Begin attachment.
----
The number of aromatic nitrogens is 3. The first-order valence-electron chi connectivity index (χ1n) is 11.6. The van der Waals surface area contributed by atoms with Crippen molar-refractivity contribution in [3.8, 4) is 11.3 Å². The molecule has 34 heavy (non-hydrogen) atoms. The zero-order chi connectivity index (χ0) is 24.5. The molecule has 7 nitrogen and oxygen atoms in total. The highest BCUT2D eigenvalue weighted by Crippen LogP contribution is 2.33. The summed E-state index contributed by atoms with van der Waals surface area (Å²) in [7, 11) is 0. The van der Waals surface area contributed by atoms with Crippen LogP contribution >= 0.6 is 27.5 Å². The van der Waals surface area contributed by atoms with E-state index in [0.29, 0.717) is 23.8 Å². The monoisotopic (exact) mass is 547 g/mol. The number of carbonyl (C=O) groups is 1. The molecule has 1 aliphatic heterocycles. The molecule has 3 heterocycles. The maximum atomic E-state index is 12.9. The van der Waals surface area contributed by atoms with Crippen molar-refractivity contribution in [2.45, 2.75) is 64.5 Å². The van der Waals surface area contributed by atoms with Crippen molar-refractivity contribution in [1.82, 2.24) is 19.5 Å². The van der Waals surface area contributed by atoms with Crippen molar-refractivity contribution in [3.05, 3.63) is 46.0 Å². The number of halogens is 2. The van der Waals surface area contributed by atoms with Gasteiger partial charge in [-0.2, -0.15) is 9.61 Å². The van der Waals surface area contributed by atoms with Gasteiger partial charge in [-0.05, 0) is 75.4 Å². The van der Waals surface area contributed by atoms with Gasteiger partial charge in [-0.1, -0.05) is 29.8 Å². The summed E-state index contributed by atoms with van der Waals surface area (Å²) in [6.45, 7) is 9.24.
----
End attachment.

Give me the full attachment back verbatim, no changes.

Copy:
The number of aromatic nitrogens is 3. The first-order valence-electron chi connectivity index (χ1n) is 11.6. The van der Waals surface area contributed by atoms with Crippen molar-refractivity contribution in [3.8, 4) is 11.3 Å². The molecule has 34 heavy (non-hydrogen) atoms. The zero-order chi connectivity index (χ0) is 24.5. The molecule has 7 nitrogen and oxygen atoms in total. The highest BCUT2D eigenvalue weighted by Crippen LogP contribution is 2.33. The summed E-state index contributed by atoms with van der Waals surface area (Å²) in [7, 11) is 0. The van der Waals surface area contributed by atoms with Crippen LogP contribution >= 0.6 is 27.5 Å². The van der Waals surface area contributed by atoms with E-state index in [0.29, 0.717) is 23.8 Å². The monoisotopic (exact) mass is 547 g/mol. The number of carbonyl (C=O) groups is 1. The molecule has 1 aliphatic heterocycles. The molecule has 3 heterocycles. The maximum atomic E-state index is 12.9. The van der Waals surface area contributed by atoms with Crippen molar-refractivity contribution in [2.45, 2.75) is 64.5 Å². The van der Waals surface area contributed by atoms with Crippen molar-refractivity contribution in [1.82, 2.24) is 19.5 Å². The van der Waals surface area contributed by atoms with Crippen molar-refractivity contribution in [3.05, 3.63) is 46.0 Å². The number of halogens is 2. The van der Waals surface area contributed by atoms with Gasteiger partial charge in [-0.2, -0.15) is 9.61 Å². The van der Waals surface area contributed by atoms with Gasteiger partial charge in [-0.05, 0) is 75.4 Å². The van der Waals surface area contributed by atoms with Gasteiger partial charge in [-0.1, -0.05) is 29.8 Å². The summed E-state index contributed by atoms with van der Waals surface area (Å²) in [6.45, 7) is 9.24.